Toronto – Canada Walks, the leading champion for walking and walk-friendly communities, has hailed the new report on preventing pedestrian deaths released by Ontario’s Office of the Chief Coroner, calling it a breakthrough in efforts to create vibrant, safe and walk-friendly communities.
“It is gratifying to see the Office of the Chief Coroner address the important issue of pedestrian safety — and death and injury prevention in particular,” said Jacky Kennedy, Director of Canada Walks, a division of Green Communities Canada. “Every trip we take begins with a walk and a community is only as viable as the ability of its citizens to walk safely.”
Positive changes to improve the walking environment in towns and cities across Ontario have the potential to raise the mode share for active transportation significantly. With changes to the walking environment, the Netherlands has managed to increase the number of daily walking trips to 25 percent. Ontario and other Canadian provinces could aim for similar improvements, especially in densely populated areas, in order to raise the Canadian average of 11 percent. Reducing the risk of walking fatalities can save provinces money; according to Transport Canada, an active transportation trip saves Canadians $1.70 per kilometre travelled over the same distance travelled by car.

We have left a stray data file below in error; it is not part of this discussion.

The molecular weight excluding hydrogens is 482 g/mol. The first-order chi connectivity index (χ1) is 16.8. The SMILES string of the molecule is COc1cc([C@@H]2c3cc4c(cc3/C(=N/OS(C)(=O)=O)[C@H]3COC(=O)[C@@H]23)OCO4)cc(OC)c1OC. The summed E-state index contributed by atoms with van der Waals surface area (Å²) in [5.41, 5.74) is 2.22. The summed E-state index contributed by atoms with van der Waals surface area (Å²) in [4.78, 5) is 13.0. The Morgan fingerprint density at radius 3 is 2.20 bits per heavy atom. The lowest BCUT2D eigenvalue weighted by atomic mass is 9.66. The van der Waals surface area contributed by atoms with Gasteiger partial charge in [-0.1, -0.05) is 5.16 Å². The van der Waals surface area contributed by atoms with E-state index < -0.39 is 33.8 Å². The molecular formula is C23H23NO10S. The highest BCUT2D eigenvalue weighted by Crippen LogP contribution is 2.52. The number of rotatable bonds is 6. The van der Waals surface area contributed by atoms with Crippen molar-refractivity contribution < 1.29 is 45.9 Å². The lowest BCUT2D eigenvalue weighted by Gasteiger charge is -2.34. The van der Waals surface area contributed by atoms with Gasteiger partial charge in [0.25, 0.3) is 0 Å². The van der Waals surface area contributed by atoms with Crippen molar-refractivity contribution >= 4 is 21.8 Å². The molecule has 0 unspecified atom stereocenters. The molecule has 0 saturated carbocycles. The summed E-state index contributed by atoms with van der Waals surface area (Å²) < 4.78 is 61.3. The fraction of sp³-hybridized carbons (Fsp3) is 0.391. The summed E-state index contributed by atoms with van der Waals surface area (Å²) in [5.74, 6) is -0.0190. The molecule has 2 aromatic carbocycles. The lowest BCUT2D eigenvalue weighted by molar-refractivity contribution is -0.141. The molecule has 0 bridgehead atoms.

“When people feel safe in their communities, they are more likely to walk to nearby destinations, which is great for their health, the environment, the character and vitality of the community, and business,” noted Kennedy. “Encouraging walk-friendly outdoor environments not only reduces the risk of injury or death from vehicles, it helps to decrease the 21,000 Canadian deaths per year that result from sedentary lifestyles.